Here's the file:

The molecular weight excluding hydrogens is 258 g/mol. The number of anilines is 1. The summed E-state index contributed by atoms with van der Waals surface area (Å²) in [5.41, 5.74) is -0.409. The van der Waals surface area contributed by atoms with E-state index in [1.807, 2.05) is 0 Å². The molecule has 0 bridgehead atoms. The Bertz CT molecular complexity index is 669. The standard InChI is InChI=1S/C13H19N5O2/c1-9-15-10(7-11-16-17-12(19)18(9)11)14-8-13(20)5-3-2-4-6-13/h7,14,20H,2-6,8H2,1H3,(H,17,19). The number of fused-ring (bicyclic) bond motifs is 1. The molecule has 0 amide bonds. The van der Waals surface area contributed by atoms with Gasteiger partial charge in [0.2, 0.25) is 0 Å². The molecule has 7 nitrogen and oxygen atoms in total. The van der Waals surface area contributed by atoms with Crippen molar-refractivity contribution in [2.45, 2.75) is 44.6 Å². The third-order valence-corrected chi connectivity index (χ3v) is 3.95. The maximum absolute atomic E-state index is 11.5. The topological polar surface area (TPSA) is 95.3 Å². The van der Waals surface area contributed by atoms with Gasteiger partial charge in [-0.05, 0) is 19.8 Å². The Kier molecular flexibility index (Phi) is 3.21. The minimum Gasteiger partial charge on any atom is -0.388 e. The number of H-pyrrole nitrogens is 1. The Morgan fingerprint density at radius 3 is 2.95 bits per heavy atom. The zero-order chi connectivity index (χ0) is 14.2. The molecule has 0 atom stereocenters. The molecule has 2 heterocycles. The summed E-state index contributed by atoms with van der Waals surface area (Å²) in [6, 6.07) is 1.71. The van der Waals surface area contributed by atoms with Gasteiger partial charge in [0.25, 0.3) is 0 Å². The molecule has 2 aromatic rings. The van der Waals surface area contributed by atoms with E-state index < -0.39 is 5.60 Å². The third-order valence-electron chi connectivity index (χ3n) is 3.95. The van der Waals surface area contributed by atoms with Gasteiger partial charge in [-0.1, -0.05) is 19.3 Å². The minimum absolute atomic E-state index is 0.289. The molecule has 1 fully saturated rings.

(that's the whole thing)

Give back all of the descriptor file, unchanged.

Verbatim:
The molecular weight excluding hydrogens is 258 g/mol. The number of anilines is 1. The summed E-state index contributed by atoms with van der Waals surface area (Å²) in [5.41, 5.74) is -0.409. The van der Waals surface area contributed by atoms with E-state index in [1.807, 2.05) is 0 Å². The molecule has 0 bridgehead atoms. The Bertz CT molecular complexity index is 669. The standard InChI is InChI=1S/C13H19N5O2/c1-9-15-10(7-11-16-17-12(19)18(9)11)14-8-13(20)5-3-2-4-6-13/h7,14,20H,2-6,8H2,1H3,(H,17,19). The number of fused-ring (bicyclic) bond motifs is 1. The molecule has 0 amide bonds. The van der Waals surface area contributed by atoms with Gasteiger partial charge in [0.2, 0.25) is 0 Å². The molecule has 7 nitrogen and oxygen atoms in total. The van der Waals surface area contributed by atoms with Crippen molar-refractivity contribution in [2.45, 2.75) is 44.6 Å². The third-order valence-corrected chi connectivity index (χ3v) is 3.95. The maximum absolute atomic E-state index is 11.5. The topological polar surface area (TPSA) is 95.3 Å². The van der Waals surface area contributed by atoms with Gasteiger partial charge in [-0.05, 0) is 19.8 Å². The Kier molecular flexibility index (Phi) is 3.21. The minimum Gasteiger partial charge on any atom is -0.388 e. The number of H-pyrrole nitrogens is 1. The Morgan fingerprint density at radius 3 is 2.95 bits per heavy atom. The zero-order chi connectivity index (χ0) is 14.2. The molecule has 0 atom stereocenters. The molecule has 2 heterocycles. The summed E-state index contributed by atoms with van der Waals surface area (Å²) in [6, 6.07) is 1.71. The van der Waals surface area contributed by atoms with Gasteiger partial charge in [0.25, 0.3) is 0 Å². The molecule has 2 aromatic rings. The van der Waals surface area contributed by atoms with E-state index < -0.39 is 5.60 Å². The third-order valence-electron chi connectivity index (χ3n) is 3.95. The van der Waals surface area contributed by atoms with Gasteiger partial charge in [-0.1, -0.05) is 19.3 Å². The minimum absolute atomic E-state index is 0.289. The molecule has 1 fully saturated rings.